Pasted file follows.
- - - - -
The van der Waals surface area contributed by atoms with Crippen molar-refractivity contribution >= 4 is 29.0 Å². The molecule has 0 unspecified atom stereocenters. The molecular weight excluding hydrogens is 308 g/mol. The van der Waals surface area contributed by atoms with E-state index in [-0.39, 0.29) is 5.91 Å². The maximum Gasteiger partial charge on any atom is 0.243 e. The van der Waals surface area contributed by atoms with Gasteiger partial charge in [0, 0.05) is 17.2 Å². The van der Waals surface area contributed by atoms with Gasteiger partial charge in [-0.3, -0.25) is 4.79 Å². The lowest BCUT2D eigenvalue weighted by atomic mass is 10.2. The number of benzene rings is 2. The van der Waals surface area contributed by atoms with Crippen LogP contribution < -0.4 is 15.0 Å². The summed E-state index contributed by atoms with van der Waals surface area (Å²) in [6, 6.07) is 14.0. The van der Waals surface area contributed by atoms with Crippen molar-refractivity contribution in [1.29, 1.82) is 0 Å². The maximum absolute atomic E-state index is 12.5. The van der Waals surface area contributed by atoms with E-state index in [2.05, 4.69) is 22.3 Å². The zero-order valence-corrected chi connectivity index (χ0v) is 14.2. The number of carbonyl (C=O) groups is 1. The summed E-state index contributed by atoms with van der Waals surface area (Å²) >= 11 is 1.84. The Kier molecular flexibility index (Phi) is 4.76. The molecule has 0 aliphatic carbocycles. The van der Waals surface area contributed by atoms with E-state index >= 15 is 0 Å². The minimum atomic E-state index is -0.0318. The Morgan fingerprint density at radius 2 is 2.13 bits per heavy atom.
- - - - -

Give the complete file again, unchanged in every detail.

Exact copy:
The van der Waals surface area contributed by atoms with Crippen molar-refractivity contribution >= 4 is 29.0 Å². The molecule has 0 unspecified atom stereocenters. The molecular weight excluding hydrogens is 308 g/mol. The van der Waals surface area contributed by atoms with E-state index in [-0.39, 0.29) is 5.91 Å². The maximum Gasteiger partial charge on any atom is 0.243 e. The van der Waals surface area contributed by atoms with Gasteiger partial charge in [0, 0.05) is 17.2 Å². The van der Waals surface area contributed by atoms with Gasteiger partial charge in [-0.3, -0.25) is 4.79 Å². The lowest BCUT2D eigenvalue weighted by atomic mass is 10.2. The number of benzene rings is 2. The van der Waals surface area contributed by atoms with Crippen LogP contribution < -0.4 is 15.0 Å². The summed E-state index contributed by atoms with van der Waals surface area (Å²) in [6, 6.07) is 14.0. The van der Waals surface area contributed by atoms with Crippen molar-refractivity contribution in [1.29, 1.82) is 0 Å². The maximum absolute atomic E-state index is 12.5. The van der Waals surface area contributed by atoms with E-state index in [2.05, 4.69) is 22.3 Å². The zero-order valence-corrected chi connectivity index (χ0v) is 14.2. The number of carbonyl (C=O) groups is 1. The summed E-state index contributed by atoms with van der Waals surface area (Å²) >= 11 is 1.84. The Kier molecular flexibility index (Phi) is 4.76. The molecule has 0 aliphatic carbocycles. The van der Waals surface area contributed by atoms with E-state index >= 15 is 0 Å². The minimum atomic E-state index is -0.0318. The Morgan fingerprint density at radius 2 is 2.13 bits per heavy atom.